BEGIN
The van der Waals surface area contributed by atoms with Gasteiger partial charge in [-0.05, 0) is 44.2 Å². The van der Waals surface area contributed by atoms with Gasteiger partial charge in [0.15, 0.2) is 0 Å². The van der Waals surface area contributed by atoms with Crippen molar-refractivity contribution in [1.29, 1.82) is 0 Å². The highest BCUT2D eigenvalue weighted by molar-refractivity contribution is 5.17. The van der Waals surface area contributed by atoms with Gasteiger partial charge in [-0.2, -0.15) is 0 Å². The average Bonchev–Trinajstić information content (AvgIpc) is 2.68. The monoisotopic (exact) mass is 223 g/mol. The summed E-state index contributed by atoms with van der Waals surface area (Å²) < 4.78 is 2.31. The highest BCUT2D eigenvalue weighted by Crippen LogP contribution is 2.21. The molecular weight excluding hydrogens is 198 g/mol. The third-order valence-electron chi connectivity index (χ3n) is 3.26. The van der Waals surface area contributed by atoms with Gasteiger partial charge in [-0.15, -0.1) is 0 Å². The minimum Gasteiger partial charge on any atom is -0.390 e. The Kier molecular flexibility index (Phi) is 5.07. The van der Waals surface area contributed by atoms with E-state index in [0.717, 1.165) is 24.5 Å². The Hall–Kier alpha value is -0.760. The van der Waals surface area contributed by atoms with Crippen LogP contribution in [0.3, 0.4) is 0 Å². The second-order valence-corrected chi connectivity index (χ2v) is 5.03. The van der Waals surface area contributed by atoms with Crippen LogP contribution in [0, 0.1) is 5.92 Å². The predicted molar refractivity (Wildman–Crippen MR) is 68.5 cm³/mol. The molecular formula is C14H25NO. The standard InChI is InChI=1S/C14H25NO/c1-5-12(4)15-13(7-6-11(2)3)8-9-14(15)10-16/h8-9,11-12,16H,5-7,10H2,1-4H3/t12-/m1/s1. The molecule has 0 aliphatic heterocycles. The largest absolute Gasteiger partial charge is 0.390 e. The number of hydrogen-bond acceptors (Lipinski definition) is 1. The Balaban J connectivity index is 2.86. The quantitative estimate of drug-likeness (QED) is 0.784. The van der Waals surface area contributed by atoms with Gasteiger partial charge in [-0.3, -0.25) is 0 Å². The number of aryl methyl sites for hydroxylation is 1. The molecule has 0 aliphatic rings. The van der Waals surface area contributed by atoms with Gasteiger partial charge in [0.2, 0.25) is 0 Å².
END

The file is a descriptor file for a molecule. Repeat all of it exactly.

The van der Waals surface area contributed by atoms with Gasteiger partial charge in [-0.05, 0) is 44.2 Å². The van der Waals surface area contributed by atoms with Gasteiger partial charge in [0.15, 0.2) is 0 Å². The van der Waals surface area contributed by atoms with Crippen molar-refractivity contribution in [1.29, 1.82) is 0 Å². The highest BCUT2D eigenvalue weighted by molar-refractivity contribution is 5.17. The van der Waals surface area contributed by atoms with Gasteiger partial charge in [-0.2, -0.15) is 0 Å². The average Bonchev–Trinajstić information content (AvgIpc) is 2.68. The monoisotopic (exact) mass is 223 g/mol. The summed E-state index contributed by atoms with van der Waals surface area (Å²) < 4.78 is 2.31. The highest BCUT2D eigenvalue weighted by Crippen LogP contribution is 2.21. The molecular weight excluding hydrogens is 198 g/mol. The third-order valence-electron chi connectivity index (χ3n) is 3.26. The van der Waals surface area contributed by atoms with Gasteiger partial charge in [-0.15, -0.1) is 0 Å². The minimum Gasteiger partial charge on any atom is -0.390 e. The Kier molecular flexibility index (Phi) is 5.07. The van der Waals surface area contributed by atoms with E-state index in [0.717, 1.165) is 24.5 Å². The Hall–Kier alpha value is -0.760. The van der Waals surface area contributed by atoms with Crippen LogP contribution in [0.3, 0.4) is 0 Å². The second-order valence-corrected chi connectivity index (χ2v) is 5.03. The van der Waals surface area contributed by atoms with Crippen LogP contribution in [0, 0.1) is 5.92 Å². The predicted molar refractivity (Wildman–Crippen MR) is 68.5 cm³/mol. The molecular formula is C14H25NO. The standard InChI is InChI=1S/C14H25NO/c1-5-12(4)15-13(7-6-11(2)3)8-9-14(15)10-16/h8-9,11-12,16H,5-7,10H2,1-4H3/t12-/m1/s1. The molecule has 0 aliphatic heterocycles. The largest absolute Gasteiger partial charge is 0.390 e. The number of hydrogen-bond acceptors (Lipinski definition) is 1. The Balaban J connectivity index is 2.86. The quantitative estimate of drug-likeness (QED) is 0.784. The van der Waals surface area contributed by atoms with Gasteiger partial charge in [-0.3, -0.25) is 0 Å². The number of aryl methyl sites for hydroxylation is 1. The molecule has 0 aliphatic rings. The van der Waals surface area contributed by atoms with Gasteiger partial charge in [0.2, 0.25) is 0 Å².